Image: Bora Bora Island Image courtesy of Julius Silver at Pixabay Megan Starses is a Student at Tufts University. She … Continue reading SURGE Talk: China’s Influence in the Caribbean
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There’s a recent slang term has grown in popularity in Japan: unibare. This word is a combination of the two words, Uniqlo, the company, and bareru, which is the Japanese word equivalent to the phrase “letting the cat out of the bag.” This term is used when someone is caught wearing Uniqlo clothing, what is now the equivalent of social suicide among Japanese youth.
But despite a seemingly negative image held against the clothing brand, Uniqlo has grown to be Asia’s biggest clothing retailer, and the president, Tadashi Yanai, is the richest man in Japan. Clearly they’re doing something right. But with such an image, how are they maintaining sales domestically, and how are they effectively projecting their image abroad? The answer lies in the brilliant globalization strategy of this company, as well as the core truth of how an affordable retail company can succeed on the global scale: you have to sell American-ness. Before elaborating on the latter, let’s look at how and why Uniqlo has grown to be the retail giant it is today.
The Sino-Tibetan conflict continues to affect hundreds of lives and the Tibetan people have continued with their peaceful movements in response. China and Tibet have tried to win the west over for support, which may have a significant impact on future ties between the western countries and the opposing side. In light of all of China’s oppression, several Tibetans have fled to India through the Himalayas and to seek refuge in Dharamsala, India.
After I produced a documentary on the Sino-Tibet conflict, I traveled to the Tibetan government, interviewed the Prime Minister (where I learned about the Central Tibetan Administration’s direct action to resolve the conflict with China, the subsidies that the Indian government is providingfor Tibetan education in India, and Tibetan progress towards establishing a democratic charter), visited the parliament, and got the opportunity to explore rooms full of preserved Buddhist scriptures. The trip helped me crystallize several ideas regarding Tibet that had come up during my research.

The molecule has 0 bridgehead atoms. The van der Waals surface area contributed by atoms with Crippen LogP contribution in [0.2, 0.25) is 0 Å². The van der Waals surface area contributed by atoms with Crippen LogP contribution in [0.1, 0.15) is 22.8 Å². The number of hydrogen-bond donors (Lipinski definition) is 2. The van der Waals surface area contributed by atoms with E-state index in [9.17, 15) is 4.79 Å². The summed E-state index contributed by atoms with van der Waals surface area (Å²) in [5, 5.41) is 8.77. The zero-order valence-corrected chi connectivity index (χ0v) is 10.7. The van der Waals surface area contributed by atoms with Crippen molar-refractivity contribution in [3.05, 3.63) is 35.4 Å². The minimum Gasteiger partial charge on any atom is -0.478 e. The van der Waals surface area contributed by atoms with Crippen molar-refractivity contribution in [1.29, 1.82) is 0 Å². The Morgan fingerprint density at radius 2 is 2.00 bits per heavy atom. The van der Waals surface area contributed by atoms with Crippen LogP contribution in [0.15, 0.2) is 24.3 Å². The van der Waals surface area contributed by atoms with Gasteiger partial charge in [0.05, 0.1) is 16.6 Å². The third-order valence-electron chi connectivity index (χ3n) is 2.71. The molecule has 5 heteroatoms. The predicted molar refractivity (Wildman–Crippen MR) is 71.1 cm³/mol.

In the aftermath of the 2009 ethnic riots in Urumqi, the capital of the far western Chinese province of Xinjiang, journalist John Pomfret made a striking comment on National Public Radio’s Diane Rehm Show, “In the early years of this century they [China] launched a program called the Great Western Development Scheme, and in justifying a need for such a program which involved the massive influx of investment into Xinjiang and other provinces in the west, they’ve used direct quotes from Manifest Destiny texts from the 19th century in the United States.” The implication here is that the central government’s effort to develop Xinjiang is not only a part of its economic growth policy, but also a nation-building process that draws upon the American model. Applying this logic, the exclusion of the Uyghur people native to Xinjiang in modern development is treated as a naturally occurring symptom of progress rather than a barrier to it.
The idea that ethnic marginalization plays a role in consolidating the nation state is well grounded in history. Influenced by Social Darwinian thought that promulgated race-specific characteristics, nationalist intellectuals in the late 19th and early 20th centuries equated Chinese identity to Han ethnicity as a way to counter the weakness of the ruling Manchu elite in face of Western encroachment. This was reflected in the progressive movements of early Republican China that bundled racial purity with national strength. For example, a poster (see page 89) distributed in 1928 by the National Anti-Opium Association depicted, young, strong Han citizens wielding patriotic slogans and beating a “white” morphine demon and a “black” opium demon.